It obviously takes work for me to do all of this stuff with my extra cash. The way I see it though, it basically allows me to turn my emergency fund into a sort of bond allocation to my portfolio. I get the best of all worlds, with cash on hand to match my risk tolerance and cover down periods, as well as minimizing the impact of opportunity cost from keeping so much cash on hand.
Keeping Different Levels Of Emergency Funds
A situation like we’re in now is exactly why a decent cash allocation makes sense to me. We have no idea how long this pandemic situation will last. I think many of us have this idea that it’ll probably only last a short while, but we really don’t know. It could last much longer than we think. And if you’re one of the people out there that are furloughed because of the type of job or business that you have, you’re going to need cash to hold you over – for potentially a long time.
That’s why it helps to have as many types of cash or cash equivalents to cover you in dramatic situations. Here are some of the many ways I have cash or access to cash with an emphasis on getting the most bang for my buck.
5% Interest Savings Accounts. I have a large sum of money sitting in FDIC insured bank accounts currently earning 5% or more interest per year. These are the accounts I have through Netspend, Insight, and DCU. These 5% interest accounts have been around for about a decade now, even when rates were very low, so I’m fairly confident they’ll continue to stick around, especially since not that many people take advantage of these accounts. You can read about how I set this system up in my Netspend post.
2.5% Interest Via Public. Public is a stock trading app that allows you to buy and sell stocks commission-free. More interesting to me is how Public offers 2.5% interest on any uninvested cash that you have sitting in your Public account. You’re limited to 2.5% interest on up to $10,000 per account, but that’s still an easy place to throw down $10,000 and forget about it. The cash in your Public account is SIPC insured, which means that if something happens to this company, your cash is still safe. Obviously, with fed rates dropping to 0%, there’s no guarantee that this interest rate will continue, but for now, I’m taking advantage of it while I can. (If you use my referral link for Public, you also get a free stock, so there’s another reason to open an account)
Side Hustle Emergency Fund. I’m not side hustling very much during this pandemic since I’m trying to exercise social distancing, but at the same time, it’s good to know that, if necessary, I have a lot of on-demand side hustles that I can turn to if I’m in a pinch. This is the concept of the side hustle emergency fund – a plethora of gig economy apps that I can use to generate some revenue.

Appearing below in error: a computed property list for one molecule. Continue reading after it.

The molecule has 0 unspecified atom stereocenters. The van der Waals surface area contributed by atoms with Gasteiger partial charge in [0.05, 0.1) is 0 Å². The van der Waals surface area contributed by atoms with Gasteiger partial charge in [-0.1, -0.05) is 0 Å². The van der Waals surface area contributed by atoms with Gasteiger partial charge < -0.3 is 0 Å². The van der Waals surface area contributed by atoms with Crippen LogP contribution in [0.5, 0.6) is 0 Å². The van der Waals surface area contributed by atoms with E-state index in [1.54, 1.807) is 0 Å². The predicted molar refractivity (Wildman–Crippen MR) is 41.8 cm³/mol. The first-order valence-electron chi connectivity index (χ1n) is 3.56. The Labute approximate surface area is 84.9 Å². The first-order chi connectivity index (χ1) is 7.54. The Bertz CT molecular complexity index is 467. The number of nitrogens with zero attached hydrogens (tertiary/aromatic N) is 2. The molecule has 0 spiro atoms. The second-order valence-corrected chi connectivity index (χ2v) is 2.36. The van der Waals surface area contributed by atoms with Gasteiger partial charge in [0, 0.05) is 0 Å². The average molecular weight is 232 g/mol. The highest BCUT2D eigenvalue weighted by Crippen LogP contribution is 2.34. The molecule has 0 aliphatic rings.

Making Use Of The Assets Around My House. I recently reread The Life-Changing Magic of Tidying Up, which has put me in a bit of a cleaning frenzy. One thing it has gotten me to do is to clear out my closet of all of the clothes I don’t wear. I discovered I have hundreds of dollars worth of clothes that have just been sitting in closets and drawers (to get a sense of how little I wore some of these clothes, I found a note in one of my suit jacket pockets from four years ago, which means I haven’t worn that suit jacket in four years). I’ve listed up all of this stuff on eBay now. My guess is that if you look around your house, you might find hundreds or thousands of dollars worth of stuff that you literally do not use.
Credit Card Points. I currently have thousands of dollars worth of credit card points and miles. Some of these points and miles are limited to travel only. This still has value as part of my emergency fund, since it’s always possible that I need to travel somewhere on short notice. I also have a huge stockpile of Chase Ultimate Rewards Points that I could redeem as a statement credit. This makes these points a potential cash equivalent if I need to dip into them.
A Strategy If You’re Paying Off Debt. A final strategy I’ve implemented over the past year applies to those of you that are currently paying off student loans. My wife still has a decent chunk of dental school student loans. Because of current life circumstances, we’ve been paying minimums on her student loans and stockpiling all of the excess money that we would have paid towards her debt into a side fund. The idea is that at some point, the money we put to the side will be enough to fully pay off her student loans. We do lose a bit in terms of the interest we’re paying on her debt, but since our time period is short (only a year or two), the cost isn’t that significant. If we need to, we could dig into this cash and honestly live for years.